Aviation Security: TSA Has Strengthened Efforts to Plan for the Optimal Deployment of Checked Baggage Screening Systems, but Funding Uncertainties Remain Page: 4 of 30
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Mr. Chairman and Members of the Subcommittee:
I appreciate the opportunity to participate in today's hearing on the status
of the Transportation Security Administration's (TSA) efforts to deploy
checked baggage screening technology to the nation's commercial
airports, and to discuss our work in this area. As you know, after the
terrorist attacks of September 11, 2001, which highlighted the vulnerability
of U.S. aircraft to acts of terrorism, Congress passed and the President
signed into law, the Aviation and Transportation Security Act (ATSA),
creating the TSA and mandating, among other things, that all checked
baggage at U.S. airports be screened using explosive detection systems by
December 31, 2002.' To meet this requirement, TSA deployed two types of
equipment to screen checked baggage for explosives: (1) explosives
detection systems (EDS) that use specialized X-rays to detect
characteristics of explosives that may be contained in baggage as it moves
along a conveyor belt and (2) explosive trace detection (ETD) systems,
whereby a Transportation Security Officer (TSO) swabs baggage and then
inserts the swab into the ETD machine, which in turn can detect chemical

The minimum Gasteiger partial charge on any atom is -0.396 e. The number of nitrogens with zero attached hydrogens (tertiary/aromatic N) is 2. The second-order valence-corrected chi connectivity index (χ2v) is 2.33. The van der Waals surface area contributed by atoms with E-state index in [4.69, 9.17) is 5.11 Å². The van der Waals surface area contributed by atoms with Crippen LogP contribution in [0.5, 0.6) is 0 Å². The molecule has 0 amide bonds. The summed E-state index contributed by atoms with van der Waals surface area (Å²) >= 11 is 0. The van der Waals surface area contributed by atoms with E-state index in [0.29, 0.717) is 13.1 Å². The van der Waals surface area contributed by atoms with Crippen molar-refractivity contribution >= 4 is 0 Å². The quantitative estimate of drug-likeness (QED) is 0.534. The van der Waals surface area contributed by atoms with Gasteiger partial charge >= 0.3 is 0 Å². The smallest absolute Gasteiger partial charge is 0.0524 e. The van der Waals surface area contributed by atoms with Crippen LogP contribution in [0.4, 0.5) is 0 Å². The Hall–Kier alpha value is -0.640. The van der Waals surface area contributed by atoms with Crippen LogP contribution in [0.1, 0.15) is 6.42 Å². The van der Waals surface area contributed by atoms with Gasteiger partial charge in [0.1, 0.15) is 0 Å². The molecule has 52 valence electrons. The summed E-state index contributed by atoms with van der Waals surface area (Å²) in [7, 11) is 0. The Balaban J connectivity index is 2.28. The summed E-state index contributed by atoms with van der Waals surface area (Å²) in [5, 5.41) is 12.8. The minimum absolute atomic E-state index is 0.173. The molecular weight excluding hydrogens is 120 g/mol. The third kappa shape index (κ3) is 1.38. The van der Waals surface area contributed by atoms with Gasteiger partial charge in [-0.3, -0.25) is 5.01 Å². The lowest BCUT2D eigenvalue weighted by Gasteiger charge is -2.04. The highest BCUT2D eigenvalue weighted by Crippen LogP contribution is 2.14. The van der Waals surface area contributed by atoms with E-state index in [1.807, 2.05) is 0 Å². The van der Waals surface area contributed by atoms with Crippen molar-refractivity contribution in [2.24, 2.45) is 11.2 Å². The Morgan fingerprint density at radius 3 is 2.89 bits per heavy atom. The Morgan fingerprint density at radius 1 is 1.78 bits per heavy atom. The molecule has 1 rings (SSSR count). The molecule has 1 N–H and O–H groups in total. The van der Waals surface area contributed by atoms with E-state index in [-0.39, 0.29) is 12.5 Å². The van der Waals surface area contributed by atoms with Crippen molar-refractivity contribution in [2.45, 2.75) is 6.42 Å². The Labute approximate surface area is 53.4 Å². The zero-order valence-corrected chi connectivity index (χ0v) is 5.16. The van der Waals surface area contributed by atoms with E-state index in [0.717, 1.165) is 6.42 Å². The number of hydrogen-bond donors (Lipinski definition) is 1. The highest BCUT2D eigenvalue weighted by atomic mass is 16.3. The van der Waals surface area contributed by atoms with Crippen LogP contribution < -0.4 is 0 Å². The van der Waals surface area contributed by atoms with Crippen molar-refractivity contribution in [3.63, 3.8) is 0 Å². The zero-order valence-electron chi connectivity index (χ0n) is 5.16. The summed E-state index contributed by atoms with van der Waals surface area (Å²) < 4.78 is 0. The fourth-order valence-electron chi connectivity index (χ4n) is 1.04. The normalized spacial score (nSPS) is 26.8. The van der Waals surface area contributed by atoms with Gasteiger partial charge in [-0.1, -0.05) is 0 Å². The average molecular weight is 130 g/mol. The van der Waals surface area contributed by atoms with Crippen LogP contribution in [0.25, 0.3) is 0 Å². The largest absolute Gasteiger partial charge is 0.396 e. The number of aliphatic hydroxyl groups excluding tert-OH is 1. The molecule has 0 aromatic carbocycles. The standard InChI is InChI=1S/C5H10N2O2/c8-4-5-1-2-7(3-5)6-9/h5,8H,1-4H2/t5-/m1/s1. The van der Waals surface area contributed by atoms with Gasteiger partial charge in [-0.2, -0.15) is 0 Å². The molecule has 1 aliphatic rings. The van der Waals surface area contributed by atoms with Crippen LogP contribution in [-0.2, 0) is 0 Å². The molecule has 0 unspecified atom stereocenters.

residues that may indicate the presence of explosives within a bag.
In November 2002, Congress passed, and the President signed into law, the
Homeland Security Act of 2002, which, in effect, extended the deadline for
screening all checked baggage for explosives until December 31, 2003, for
airports at which TSA was unable to meet the earlier deadline established
by ATSA.2 In March 2005, we reported that largely because of shortages of
equipment and insufficient time to modify airports to accommodate EDS
machines, TSA had been unable, at certain airports, to meet the 2002
congressionally established deadline to screen all checked baggage for
explosives using explosive detection systems.3 We also reported that at
most smaller airports, where EDS machines are not installed, TSA screens
solely with ETD machines. Further we reported that while TSA had made
progress in deploying EDS and ETD machines, it had not conducted a
systematic, prospective analysis of the optimal deployment of these
machines to achieve long-term savings and enhanced efficiencies and
1Aviation and Transportation Security Act, Pub. L. No. 107-71, 115 Stat. 597 (2001). See 49
U.S.C. 114(a), 44901(d)(1).
2Homeland Security Act of 2002, Pub. L. No. 107-296, 116 Stat. 2135. See 49 U.S.C.
3GAO, Aviation Security: Systematic Planning Needed to Optimize the Deployment of
Checked Baggage Screening Systems, GAO-05-365 (Washington, D.C.: March 15, 2005).
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United States. Government Accountability Office. Aviation Security: TSA Has Strengthened Efforts to Plan for the Optimal Deployment of Checked Baggage Screening Systems, but Funding Uncertainties Remain, text, June 29, 2006; Washington D.C.. (digital.library.unt.edu/ark:/67531/metadc295118/m1/4/: accessed December 11, 2018), University of North Texas Libraries, Digital Library, digital.library.unt.edu; crediting UNT Libraries Government Documents Department.